SINGAPORE (Reuters) - Asian property stocks are ultra cheap but investors could be losing out because they prefer private equity property funds to property securities funds, Hong Kong fund manager LIM Advisors said on Tuesday.
Japanese real estate investment trusts (REITs) are trading at more than 40 percent discount to net asset values, while shares of Thai and Philippines property developers are all bargains, according to Peter Churchouse, director for LIM Advisors.
"Private equity guys are having an easier time raising capital today than securities guys," Churchouse said at the Reuters Global Real Estate Summit in Singapore.
"In a way you should be looking at it the other way around, because these private equity guys are going to pay full dollar, full price, to buy real estate and you can buy real estate stocks at half the price of the assets.
"Logically, you should be buying Japanese REITs, not Japanese property."
Mori Hills REIT (3234.T), for instance, is trading at 35 percent discount to NAV, Churchouse said.
Amid lingering concern about the global credit crunch and its impact on the real estate sector, many property stocks in Asia and other parts of the world have headed south. Japan's property sector has fallen 10 percent so far this year, Singapore's 14 percent and Hong Kong's 25 percent.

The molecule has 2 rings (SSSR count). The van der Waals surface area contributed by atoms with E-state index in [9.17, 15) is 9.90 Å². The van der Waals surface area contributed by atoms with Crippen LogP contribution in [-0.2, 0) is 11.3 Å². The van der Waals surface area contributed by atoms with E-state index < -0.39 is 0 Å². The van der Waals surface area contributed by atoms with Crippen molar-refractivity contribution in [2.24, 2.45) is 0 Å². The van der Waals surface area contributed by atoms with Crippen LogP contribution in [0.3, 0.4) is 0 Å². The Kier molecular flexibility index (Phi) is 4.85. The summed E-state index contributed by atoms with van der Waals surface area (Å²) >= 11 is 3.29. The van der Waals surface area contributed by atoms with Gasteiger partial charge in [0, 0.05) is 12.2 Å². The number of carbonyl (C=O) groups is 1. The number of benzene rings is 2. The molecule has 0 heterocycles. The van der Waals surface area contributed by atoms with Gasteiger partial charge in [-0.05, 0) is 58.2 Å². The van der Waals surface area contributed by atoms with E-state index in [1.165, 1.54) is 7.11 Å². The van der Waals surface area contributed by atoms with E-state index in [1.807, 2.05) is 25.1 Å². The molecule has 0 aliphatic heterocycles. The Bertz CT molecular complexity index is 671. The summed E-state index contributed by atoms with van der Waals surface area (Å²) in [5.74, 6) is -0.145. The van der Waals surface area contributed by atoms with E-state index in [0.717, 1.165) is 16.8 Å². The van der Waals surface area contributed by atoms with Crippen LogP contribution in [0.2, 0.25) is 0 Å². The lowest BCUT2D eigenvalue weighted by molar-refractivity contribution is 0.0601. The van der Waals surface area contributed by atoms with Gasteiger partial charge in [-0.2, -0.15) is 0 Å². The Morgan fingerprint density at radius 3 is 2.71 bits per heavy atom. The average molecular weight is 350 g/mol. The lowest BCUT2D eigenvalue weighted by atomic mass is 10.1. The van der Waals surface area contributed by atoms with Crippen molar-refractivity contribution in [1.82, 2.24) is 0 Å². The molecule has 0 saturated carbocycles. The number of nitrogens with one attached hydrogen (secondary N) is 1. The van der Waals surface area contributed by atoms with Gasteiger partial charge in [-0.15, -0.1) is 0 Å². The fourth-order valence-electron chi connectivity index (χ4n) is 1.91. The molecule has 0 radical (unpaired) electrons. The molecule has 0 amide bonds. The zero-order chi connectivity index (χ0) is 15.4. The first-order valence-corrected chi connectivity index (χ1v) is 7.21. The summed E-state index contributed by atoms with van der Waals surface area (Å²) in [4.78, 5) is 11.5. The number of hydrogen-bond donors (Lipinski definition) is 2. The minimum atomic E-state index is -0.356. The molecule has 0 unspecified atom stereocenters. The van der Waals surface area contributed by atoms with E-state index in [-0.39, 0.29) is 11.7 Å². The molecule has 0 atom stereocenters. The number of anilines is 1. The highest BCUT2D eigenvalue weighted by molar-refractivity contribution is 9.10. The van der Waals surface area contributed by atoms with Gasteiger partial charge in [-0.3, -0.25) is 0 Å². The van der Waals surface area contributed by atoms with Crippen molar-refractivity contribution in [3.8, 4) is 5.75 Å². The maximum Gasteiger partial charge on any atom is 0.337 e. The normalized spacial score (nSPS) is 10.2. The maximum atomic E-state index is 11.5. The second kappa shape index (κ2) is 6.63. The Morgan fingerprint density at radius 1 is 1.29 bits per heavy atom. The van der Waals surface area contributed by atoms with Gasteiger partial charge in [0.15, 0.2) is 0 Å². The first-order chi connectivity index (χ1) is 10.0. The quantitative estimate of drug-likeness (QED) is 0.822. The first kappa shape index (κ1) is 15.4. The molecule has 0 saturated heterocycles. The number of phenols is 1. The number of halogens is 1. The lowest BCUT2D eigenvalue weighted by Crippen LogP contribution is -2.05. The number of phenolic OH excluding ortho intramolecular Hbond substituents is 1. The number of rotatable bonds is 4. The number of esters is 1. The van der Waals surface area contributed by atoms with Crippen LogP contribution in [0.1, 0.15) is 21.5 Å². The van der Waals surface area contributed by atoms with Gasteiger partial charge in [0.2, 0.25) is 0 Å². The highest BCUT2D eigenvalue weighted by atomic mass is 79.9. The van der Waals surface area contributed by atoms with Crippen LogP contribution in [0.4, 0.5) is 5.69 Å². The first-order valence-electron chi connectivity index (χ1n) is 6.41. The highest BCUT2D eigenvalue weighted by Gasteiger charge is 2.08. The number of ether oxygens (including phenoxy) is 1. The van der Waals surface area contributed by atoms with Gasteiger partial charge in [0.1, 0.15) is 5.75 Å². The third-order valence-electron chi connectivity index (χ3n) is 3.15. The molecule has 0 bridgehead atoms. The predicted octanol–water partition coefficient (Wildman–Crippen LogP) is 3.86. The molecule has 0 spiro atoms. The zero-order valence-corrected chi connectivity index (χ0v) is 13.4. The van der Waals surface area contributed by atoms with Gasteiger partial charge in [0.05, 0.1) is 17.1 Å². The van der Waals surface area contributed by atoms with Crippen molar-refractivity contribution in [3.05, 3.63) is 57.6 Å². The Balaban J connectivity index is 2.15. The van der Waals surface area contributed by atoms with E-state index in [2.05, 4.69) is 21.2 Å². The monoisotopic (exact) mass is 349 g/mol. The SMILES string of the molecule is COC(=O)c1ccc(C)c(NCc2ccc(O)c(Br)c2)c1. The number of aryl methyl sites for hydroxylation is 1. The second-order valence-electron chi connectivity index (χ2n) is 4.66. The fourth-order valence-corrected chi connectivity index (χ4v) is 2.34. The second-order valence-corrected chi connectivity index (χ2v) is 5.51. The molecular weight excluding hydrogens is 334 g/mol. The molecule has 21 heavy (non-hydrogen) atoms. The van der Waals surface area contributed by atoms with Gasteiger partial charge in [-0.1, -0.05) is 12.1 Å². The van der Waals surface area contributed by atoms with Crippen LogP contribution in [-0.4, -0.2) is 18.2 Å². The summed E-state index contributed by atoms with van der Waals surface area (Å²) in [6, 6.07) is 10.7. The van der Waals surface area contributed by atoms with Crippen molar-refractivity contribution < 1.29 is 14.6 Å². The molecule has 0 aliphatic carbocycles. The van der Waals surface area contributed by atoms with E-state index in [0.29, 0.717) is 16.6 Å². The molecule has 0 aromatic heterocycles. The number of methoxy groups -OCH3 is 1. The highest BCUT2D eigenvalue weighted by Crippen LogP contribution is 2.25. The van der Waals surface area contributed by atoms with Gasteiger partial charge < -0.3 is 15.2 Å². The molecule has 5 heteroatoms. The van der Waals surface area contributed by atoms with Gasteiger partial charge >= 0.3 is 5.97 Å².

As a result, shares of high-profile developers and property companies are now trading at discount. As of June 13, Japan's largest property firm Mitsui Fudosan (8801.T) was trading at 37 percent discount to NAV while Southeast largest developer CapitaLand CATl.SI was at 40 percent discount, according to a UBS report.
There has been a significant mismatch between the capital markets and the physical property market which underpins the value of share prices and this mismatch is offering buying opportunities.
But investors are not ready to jump into the market and for LIM Advisors, which is in the process of raising a fund to invest in Asian property stocks, the going has been slow.
"Appetite for real estate debt and equity dwindled pretty significantly," Churchouse said.
While there are many bargains in the region, Churchouse said there are some exceptions and Chinese property stocks are one of them.
"Earnings are extremely pretty vulnerable. Companies are too highly leveraged. There are huge amounts of land premium payments these companies are committed to, but they don't have cash to pay them," he said.
"Chinese companies are in a little bit of a bind."
Churchouse said some funds raised or being raised by private equity may head to Europe and the United States where many distressed assets have come onto the market.
"A lot of big private equity guys who are raising lots of money right now, or intending to, are basically taking back to that money to Europe or the States," he said.
(For summit blog: summitnotebook.reuters.com/)
Editing by Kim Coghill